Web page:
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Neoplasia. 2003 Jul-Aug;5(4):330-8. doi: 10.1016/S1476-5586(03)80026-X.

Functional response of tumor vasculature to PaCO2: determination of total and microvascular blood volume by MRI.

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MGH-NMR Center, Massachusetts General Hospital and Harvard Medical School, Boston, MA 02114, USA.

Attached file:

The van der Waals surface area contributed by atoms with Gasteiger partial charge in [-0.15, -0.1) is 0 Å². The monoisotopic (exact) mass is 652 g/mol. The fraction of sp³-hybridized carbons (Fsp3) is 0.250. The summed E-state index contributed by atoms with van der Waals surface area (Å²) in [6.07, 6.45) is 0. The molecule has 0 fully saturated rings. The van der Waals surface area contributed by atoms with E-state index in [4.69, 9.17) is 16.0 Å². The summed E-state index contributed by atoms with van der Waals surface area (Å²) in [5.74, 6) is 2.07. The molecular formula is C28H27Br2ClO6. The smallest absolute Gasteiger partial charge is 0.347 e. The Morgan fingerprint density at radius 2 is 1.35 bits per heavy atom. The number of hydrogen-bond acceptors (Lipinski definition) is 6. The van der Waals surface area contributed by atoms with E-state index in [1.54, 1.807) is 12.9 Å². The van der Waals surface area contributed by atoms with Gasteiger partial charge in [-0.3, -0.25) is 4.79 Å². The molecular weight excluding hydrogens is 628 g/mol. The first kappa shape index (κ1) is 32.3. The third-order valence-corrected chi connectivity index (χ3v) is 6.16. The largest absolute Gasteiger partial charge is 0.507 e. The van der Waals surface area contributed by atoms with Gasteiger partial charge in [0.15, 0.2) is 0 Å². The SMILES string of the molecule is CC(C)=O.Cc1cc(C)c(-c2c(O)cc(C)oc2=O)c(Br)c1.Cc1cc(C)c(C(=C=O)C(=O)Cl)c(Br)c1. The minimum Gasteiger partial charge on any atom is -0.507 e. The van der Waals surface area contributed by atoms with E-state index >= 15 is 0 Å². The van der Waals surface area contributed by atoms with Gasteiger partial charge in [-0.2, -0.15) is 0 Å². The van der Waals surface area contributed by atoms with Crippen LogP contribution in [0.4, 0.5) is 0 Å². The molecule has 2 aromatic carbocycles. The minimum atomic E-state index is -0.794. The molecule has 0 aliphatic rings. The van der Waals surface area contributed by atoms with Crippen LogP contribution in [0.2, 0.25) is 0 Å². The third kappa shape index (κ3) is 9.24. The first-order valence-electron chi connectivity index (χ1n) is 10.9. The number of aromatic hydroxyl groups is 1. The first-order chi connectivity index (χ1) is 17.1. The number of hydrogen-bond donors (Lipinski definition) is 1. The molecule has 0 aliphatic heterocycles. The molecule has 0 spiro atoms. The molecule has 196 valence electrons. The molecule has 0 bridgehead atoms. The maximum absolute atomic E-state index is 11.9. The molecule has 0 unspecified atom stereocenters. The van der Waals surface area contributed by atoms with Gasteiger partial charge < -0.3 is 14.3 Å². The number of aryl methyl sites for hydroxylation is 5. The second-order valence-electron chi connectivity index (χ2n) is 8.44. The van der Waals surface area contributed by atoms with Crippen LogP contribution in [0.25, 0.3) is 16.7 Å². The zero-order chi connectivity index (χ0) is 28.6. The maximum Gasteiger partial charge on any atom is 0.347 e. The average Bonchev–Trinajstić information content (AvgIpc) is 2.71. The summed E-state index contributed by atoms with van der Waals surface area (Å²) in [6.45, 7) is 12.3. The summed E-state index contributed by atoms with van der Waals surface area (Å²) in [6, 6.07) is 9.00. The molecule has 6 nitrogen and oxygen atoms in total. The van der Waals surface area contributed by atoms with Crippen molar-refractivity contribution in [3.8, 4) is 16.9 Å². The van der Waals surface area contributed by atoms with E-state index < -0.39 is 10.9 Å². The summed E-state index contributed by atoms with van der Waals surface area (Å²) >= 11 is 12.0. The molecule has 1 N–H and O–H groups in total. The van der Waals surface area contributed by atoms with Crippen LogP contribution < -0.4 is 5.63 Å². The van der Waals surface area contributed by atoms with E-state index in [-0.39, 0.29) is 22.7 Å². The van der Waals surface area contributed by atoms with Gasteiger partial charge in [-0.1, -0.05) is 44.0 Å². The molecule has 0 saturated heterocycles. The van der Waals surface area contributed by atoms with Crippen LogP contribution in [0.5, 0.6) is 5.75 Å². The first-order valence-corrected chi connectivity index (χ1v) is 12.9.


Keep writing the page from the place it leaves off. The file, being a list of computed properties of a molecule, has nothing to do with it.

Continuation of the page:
In order to identify differences in functional activity, we compared the reactivity of glioma vasculature and the native cerebral vasculature to both dilate and constrict in response to altered P(a)CO(2). Gliomas were generated by unilateral implantation of U87MGdEGFR human glioma tumor cells into the striatum of adult female athymic rats. Relative changes in total and microvascular cerebral blood volume were determined by steady state contrast agent-enhanced magnetic resonance imaging for transitions from normocarbia to hypercarbia and hypocarbia. Although hypercarbia induced a significant increase in both total and microvascular blood volume in normal brain and glioma, reactivity of glioma vasculature was significantly blunted in comparison to normal striatum; glioma total +/- CBV increased by 0.6 +/- 0.1%/mm Hg CO(2) whereas normal striatum increased by 1.5 +/- 0.2%/mm Hg CO(2), (P <.0001, group t-test). Reactivity of microvascular blood volume was also significantly blunted. In contrast, hypocarbia decreased both total and microvascular blood volumes more in glioma than in normal striatum. These results indicate that cerebral blood vessels derived by tumor-directed angiogenesis do retain reactivity to CO(2). Furthermore, reduced reactivity of tumor vessels to a single physiological perturbation, such as hypercarbia, should not be construed as a generalized reduction of functional activity of the tumor vascular bed.

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